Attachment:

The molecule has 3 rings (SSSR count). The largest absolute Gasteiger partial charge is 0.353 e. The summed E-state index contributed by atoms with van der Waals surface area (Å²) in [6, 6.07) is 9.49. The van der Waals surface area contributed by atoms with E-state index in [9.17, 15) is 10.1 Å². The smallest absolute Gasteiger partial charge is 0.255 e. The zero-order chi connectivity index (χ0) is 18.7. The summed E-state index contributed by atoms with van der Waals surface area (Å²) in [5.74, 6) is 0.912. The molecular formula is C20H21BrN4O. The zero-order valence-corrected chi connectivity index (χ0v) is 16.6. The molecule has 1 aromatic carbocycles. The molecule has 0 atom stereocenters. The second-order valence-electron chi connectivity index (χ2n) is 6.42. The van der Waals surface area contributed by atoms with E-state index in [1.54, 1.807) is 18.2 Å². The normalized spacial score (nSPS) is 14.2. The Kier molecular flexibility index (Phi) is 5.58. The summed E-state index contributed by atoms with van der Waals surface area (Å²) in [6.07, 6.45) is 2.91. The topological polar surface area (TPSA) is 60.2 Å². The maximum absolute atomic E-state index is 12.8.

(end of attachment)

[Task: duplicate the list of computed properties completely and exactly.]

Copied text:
The molecule has 3 rings (SSSR count). The largest absolute Gasteiger partial charge is 0.353 e. The summed E-state index contributed by atoms with van der Waals surface area (Å²) in [6, 6.07) is 9.49. The van der Waals surface area contributed by atoms with E-state index in [9.17, 15) is 10.1 Å². The smallest absolute Gasteiger partial charge is 0.255 e. The zero-order chi connectivity index (χ0) is 18.7. The summed E-state index contributed by atoms with van der Waals surface area (Å²) in [5.74, 6) is 0.912. The molecular formula is C20H21BrN4O. The zero-order valence-corrected chi connectivity index (χ0v) is 16.6. The molecule has 1 aromatic carbocycles. The molecule has 0 atom stereocenters. The second-order valence-electron chi connectivity index (χ2n) is 6.42. The van der Waals surface area contributed by atoms with E-state index in [1.54, 1.807) is 18.2 Å². The normalized spacial score (nSPS) is 14.2. The Kier molecular flexibility index (Phi) is 5.58. The summed E-state index contributed by atoms with van der Waals surface area (Å²) in [6.07, 6.45) is 2.91. The topological polar surface area (TPSA) is 60.2 Å². The maximum absolute atomic E-state index is 12.8.